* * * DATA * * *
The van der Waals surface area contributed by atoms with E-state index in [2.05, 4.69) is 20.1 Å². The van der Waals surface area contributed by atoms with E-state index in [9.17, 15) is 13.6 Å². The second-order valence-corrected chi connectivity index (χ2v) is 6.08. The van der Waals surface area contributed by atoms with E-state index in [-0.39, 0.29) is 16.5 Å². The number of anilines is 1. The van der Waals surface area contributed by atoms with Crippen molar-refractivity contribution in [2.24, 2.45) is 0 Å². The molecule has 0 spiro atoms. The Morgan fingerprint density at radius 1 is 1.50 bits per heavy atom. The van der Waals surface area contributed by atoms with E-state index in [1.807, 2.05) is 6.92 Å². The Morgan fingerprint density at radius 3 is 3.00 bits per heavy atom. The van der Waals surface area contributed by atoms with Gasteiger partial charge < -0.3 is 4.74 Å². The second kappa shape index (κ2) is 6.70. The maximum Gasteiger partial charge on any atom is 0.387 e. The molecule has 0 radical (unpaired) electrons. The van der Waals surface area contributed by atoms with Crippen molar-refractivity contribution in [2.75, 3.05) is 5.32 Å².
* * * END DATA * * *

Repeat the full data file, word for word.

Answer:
The van der Waals surface area contributed by atoms with E-state index in [2.05, 4.69) is 20.1 Å². The van der Waals surface area contributed by atoms with E-state index in [9.17, 15) is 13.6 Å². The second-order valence-corrected chi connectivity index (χ2v) is 6.08. The van der Waals surface area contributed by atoms with E-state index in [-0.39, 0.29) is 16.5 Å². The number of anilines is 1. The van der Waals surface area contributed by atoms with Crippen molar-refractivity contribution in [2.24, 2.45) is 0 Å². The molecule has 0 spiro atoms. The Morgan fingerprint density at radius 1 is 1.50 bits per heavy atom. The van der Waals surface area contributed by atoms with E-state index in [1.807, 2.05) is 6.92 Å². The Morgan fingerprint density at radius 3 is 3.00 bits per heavy atom. The van der Waals surface area contributed by atoms with Gasteiger partial charge < -0.3 is 4.74 Å². The second kappa shape index (κ2) is 6.70. The maximum Gasteiger partial charge on any atom is 0.387 e. The molecule has 0 radical (unpaired) electrons. The van der Waals surface area contributed by atoms with Crippen molar-refractivity contribution in [2.75, 3.05) is 5.32 Å².